2018 Walk for Muscular Dystrophy - 2018 Walk for Muscular Dystrophy

Walk, wheel, roll or run. Join the Walk for Muscular Dystrophy!
Eastern Ontario Walk for Muscular Dystrophy

  Date:Sunday, June 3rd, 2018

  Location:Conservation Park Pavilion
10 Pearl St., Napanee, ON
A 1km and 5km route will be marked out
  Time:Registration at 10:00am, Walk begins at 11:00am
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Eastern Ontario Walk Ambassador: Sydney Quickert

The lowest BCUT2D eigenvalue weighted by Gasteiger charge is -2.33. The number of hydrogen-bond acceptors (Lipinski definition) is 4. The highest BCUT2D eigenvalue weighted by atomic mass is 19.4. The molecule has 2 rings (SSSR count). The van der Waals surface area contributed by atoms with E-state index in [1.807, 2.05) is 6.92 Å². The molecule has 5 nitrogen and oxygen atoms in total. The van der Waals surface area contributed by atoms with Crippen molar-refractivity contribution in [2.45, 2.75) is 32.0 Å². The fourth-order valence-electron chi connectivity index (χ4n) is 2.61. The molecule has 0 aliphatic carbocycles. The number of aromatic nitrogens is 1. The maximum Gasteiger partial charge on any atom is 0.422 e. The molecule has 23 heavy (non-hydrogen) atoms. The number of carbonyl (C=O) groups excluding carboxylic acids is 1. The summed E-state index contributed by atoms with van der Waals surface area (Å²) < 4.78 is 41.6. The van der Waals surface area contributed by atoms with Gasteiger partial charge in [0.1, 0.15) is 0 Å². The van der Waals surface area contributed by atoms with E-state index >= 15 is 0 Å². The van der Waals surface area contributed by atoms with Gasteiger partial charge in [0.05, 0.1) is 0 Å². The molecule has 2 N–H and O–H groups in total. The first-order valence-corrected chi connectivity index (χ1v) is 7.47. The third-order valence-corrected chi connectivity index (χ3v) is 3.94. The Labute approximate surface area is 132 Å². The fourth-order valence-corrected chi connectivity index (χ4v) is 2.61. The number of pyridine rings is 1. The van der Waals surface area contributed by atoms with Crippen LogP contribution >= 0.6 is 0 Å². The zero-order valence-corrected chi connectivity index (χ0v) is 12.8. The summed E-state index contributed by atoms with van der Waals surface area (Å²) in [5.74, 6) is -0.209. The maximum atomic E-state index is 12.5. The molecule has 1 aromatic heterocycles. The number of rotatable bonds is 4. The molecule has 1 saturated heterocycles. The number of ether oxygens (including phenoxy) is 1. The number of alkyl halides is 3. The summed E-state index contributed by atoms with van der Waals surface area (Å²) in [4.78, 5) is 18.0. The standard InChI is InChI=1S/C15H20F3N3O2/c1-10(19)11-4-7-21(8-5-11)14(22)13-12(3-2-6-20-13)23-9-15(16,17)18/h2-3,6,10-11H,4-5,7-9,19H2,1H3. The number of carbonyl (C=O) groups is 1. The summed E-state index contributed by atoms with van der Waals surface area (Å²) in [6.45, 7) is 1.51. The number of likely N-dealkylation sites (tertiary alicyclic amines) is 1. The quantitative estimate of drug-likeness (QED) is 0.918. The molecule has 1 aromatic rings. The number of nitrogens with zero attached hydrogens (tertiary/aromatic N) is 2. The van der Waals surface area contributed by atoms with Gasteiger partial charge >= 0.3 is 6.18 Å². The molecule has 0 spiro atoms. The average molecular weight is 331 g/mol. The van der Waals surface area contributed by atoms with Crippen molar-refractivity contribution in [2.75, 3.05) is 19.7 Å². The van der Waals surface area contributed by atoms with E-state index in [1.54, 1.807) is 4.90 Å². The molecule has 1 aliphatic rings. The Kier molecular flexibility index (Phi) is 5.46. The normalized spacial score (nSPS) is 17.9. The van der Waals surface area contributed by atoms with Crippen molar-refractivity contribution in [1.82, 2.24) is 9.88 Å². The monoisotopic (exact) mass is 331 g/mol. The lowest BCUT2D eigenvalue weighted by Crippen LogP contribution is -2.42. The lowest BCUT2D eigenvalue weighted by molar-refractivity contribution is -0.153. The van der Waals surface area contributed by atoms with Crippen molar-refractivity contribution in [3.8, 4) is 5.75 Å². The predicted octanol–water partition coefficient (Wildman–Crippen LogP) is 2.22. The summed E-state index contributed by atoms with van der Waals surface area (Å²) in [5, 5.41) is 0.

I’m Sydney Quickert, I am 22 and I have Limb Girdle Muscular Dystrophy. I live in Belleville with my family. I studied Graphic Design at Durham College and will be studying Animation with an emphasis on Web Design at Loyalist College in Belleville. I am participating in this year’s walk with my family and my boyfriend. Please join us! I was diagnosed at the age of 11, when I had a muscle biopsy, however it was clear that something was not quite right since I first learned to walk. I walked on my toes and there were many falls and bruises. I always struggled to keep up with other kids, and was always tired and sore. As the years have gone by my condition has progressed. Now I have trouble swallowing and I have weakness and pain all over. It is difficult for me to write for long periods of time, cut food, brush my hair or draw. I have great difficulty with stairs and standing for long periods, I can not walk long distances and I am very tired most of the time. I started using a power scooter/wheel chair this year for distances and getting around larger places like schools and malls. I am still not used to using it. CHALLENGES IN LIVING WITH MUSCULAR DYSTROPHY: One of the biggest challenges was growing up with MD and being looked upon as different: I was looked upon as being different or not fitting it. When I was younger during gym class or recess activities I would often sit on the sidelines because I just couldn’t participate. The other kids didn’t seem to understand and saw me as different. As a result of this I was bullied a lot. I did not want to go to school and felt embarrassed I sometimes tried to fit in and be normal physically but I would end up being exhausted and sore all over. Asking for and getting accommodations for my disability has always been challenging: People don’t always understand it or can’t always see my disability. I felt guilty or not deserving of accommodations as it often seemed so inconvenient to get them. While at school I need accommodations such as extra time to complete assignments when needed, copies of notes or a note taker, a chair to sit down (some classes have stand up labs), a reduced course load and access to an elevator to name a few. In the home environment I need assistance with preparing meals, help with laundry (it is difficult to bend down or carry heavy things), a seat in a barrier free shower, and I need people to drive me places. Managing the pain, weakness and fatigue with life in general can be challenging: Learning to conserve energy is a challenge. A day of school and homework can be exhausting. I have often sacrificed time with friends and family to get school work done. I have spent a lot of energy just trying to appear normal. Finding employment is challenging: I have not been able to find part time employment where I can be sitting and not have to walk or stand much. I hope to be able to work in Graphic and Web Design. Using accessible parking can be a challenge: I can walk (so I often appear normal), I can’t walk very far or for very long without being in pain or exhausted. I have an accessible parking permit which I use sometimes especially if a I am really tired. I have received nasty notes and dirty looks for this. MY GREATEST ACCOMPLISHMENTS: Surviving through the bullies and all the people who told me I couldn’t do things. I have come to learn that to be successful, asking for help is important, whether it’s accommodations at school or using mobility devices. WHY DID I BECOME INVOLVED IN THE WALK FOR MUSCULAR DYSTROPHY? I want people to know what Muscular Dystrophy is. I want people to realize that people with Muscular Dystrophy can present symptoms in many different ways, and that you can’t always point someone out as being disabled. Muscular Dystrophy can come in all different shapes, sizes, and have completely different symptoms. I want people to realize that yes, I may not always look like I have a disability, but I do. I want people to know that people with Muscular Dystrophy are normal people. We are trying to succeed in life just like everyone else. Just because we might have different needs, doesn’t mean we are ‘different.’ I want people to know that the world is not nearly as accessible as they may think it is: Many public places are not fully accessible. Many schools are not fully accessible. Whether it is providing access to ramps and no steps, providing access to an elevator, automatic door openers (it is difficult opening a bathroom or classroom door without an automatic opener in a power scooter/wheel chair), enough space in the aisles to use a wheelchair (to be able to turn around), accessible washrooms; most places only provide some of the things that we (people with disabilities) need to be successful. It is rare to find a place that is truly accessible. I want people to know that Muscular Dystrophy can affect all aspects of our lives. Where we go to school, what we study at school, how we eat, how we cook, what we wear, what shoes we wear, what route we take, brushing our hair, how long we can leave the house for, what kind of job we can have, playing video games, what kind of dog we get, what type of house we can live in, whether or not we are strong enough to have a child. Its not just ‘we have trouble walking.’ I want people to be able to open their minds and realize that Muscular Dystrophy is not simple. I want to help raise money and awareness for Muscular Dystrophy Canada.

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